Review – Doctor Atomic, ENO at the Coliseum

Written for The Public Reviews http://thepublicreviews.blogspot.com/ 

Concerning the last days and hours leading up to the first test of the atomic bomb, or ‘Gadget’ as the members of the Manhattan Project somewhat endearingly called it, Doctor Atomic focuses on the great stress and anxiety experienced by those at Los Alamos while the “Trinity” test was being prepared; ending on the iconic moment when the ‘Gadget’ exploded expectations and a new world age was entered.

Composed by the contemporary minimalist John Adams with libretto by Peter Sellers this is a deeply faithful piece of work, with the language being pulled mainly from source material including personal memoirs, government documents, recorded interviews and technical manuals of nuclear physics.  As a result this opera is a somewhat lumbering beast, with Adam’s initially staccato score only making the heavily worded exchanges all the more disengaging.  A deeply Brechtian concept, this distance allows practical understanding from the audience but at first does not encourage us to engage with the personal stories being told.   The natural rhythm and pace of conversation seems too fast for Seller’s dense style and this is not aided by Adam’s repetitious, vertically linear note sequences.

But we were not to be as doomed as the Manhattan Project team themselves.  Interspersed within this forest of scientific technical fodder oases of feeling and poetry begin to spring up in the form of soliloquies and choral pieces taken directly from sources such as the Bhagavad-Gita and the poetry of John Donne and Charles Baudelaire (a favourite of Oppenheimer).  These transport one into an emotional understanding of the God like beauty and terror at work in the atomic creation.  At these moments the layering which has been building up in Adam’s composition becomes at its most intense and an environment is created which crackles with electricity as each instrument plays unique moments whilst at once performing as a cohesive whole.  It is now that this opera takes flight, creating questions and images in one’s mind which stay at the forefront for long after.

Film director Penny Woolcock’s first foray into the realms of stage performance combine a cinematic touch through the naturalistic and intimate performances of her leads with a blatantly theatrical mise-en-scene, in a production which elegantly reveals the psychologies of this terrible work and those who became caught up in its machinery.  Julian Crouch’s setting with its haunted peaks of fabric and periodic table towers has one compartment for each of the chorus with Japanese style roll down screens for each square container.  These speak volumes on their own whilst also forming the perfect back drop for Fifty-Nine Productions’ (Mark Grimer and Leo Warner) inspired video design which mixes sensual moments of seductive shimmering cloth with darkly cartoonish storm clouds and rain.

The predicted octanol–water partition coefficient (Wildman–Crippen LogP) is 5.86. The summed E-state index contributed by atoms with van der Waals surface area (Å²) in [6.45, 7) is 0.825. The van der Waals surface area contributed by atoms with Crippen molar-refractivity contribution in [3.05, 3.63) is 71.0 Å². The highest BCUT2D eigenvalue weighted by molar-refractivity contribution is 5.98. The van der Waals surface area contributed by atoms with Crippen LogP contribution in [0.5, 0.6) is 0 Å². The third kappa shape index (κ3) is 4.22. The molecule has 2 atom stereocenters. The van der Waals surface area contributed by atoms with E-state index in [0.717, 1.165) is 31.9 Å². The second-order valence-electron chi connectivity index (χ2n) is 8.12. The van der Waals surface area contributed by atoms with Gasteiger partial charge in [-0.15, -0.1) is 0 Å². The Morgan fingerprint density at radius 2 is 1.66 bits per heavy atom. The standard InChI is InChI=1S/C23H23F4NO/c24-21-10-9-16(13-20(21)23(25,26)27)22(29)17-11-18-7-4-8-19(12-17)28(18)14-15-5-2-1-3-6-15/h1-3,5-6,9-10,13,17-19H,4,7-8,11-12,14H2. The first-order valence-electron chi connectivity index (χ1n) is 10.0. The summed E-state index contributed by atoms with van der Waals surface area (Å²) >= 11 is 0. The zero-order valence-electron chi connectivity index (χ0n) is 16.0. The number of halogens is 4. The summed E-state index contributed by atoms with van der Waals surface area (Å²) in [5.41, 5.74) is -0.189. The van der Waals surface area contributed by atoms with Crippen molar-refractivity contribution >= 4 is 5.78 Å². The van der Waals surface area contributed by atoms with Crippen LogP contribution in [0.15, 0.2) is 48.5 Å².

Against this smoothly eclectic background the leads within this piece are universally powerful; Sasha Cooke’s richly sensual Kitty Oppenheimer, Brindley Sherratt’s booming and wry Edward Teller and Jonathan Veira’s pompously humorous General Leslie Groves are of particular note.

But at the heart of this piece is the performance of Gerald Finley in the role of J Robert Oppenheimer.  With effortless fluidity Finley’s melodic and pure baritone voice transports his feeling throughout the Coliseum, drawing all into Oppenheimer’s fall from assured proud excitement to tight grief as, in the eclipse like shadow of his bomb, he begins to awaken to the full potential of his creation crying ‘Batter my heart, three-person’d God’.  This is a tour de force moment of operatic composition with score, libretto, performance and setting leaving a blinding imprint on the mind of every person who lives under the shadow of atomic war fare today.  

Doctor Atomic is a piece which begins weakly and gains in strength, as we are taken from the repetitive and distancing conversational first act to the spiritually searching final moments.  A slow burner, it may not represent the momentum with which scientists go gung ho into the fray but what it loses in pace, it gains in longevity.  This is an opera which will leave a lasting impression on those who see it and its repercussions will be felt for a long time to come; something that could be said of the ‘Gadget’ itself.

Dr Atomic runs at the ENO until March 20th 2009 (9 performances)

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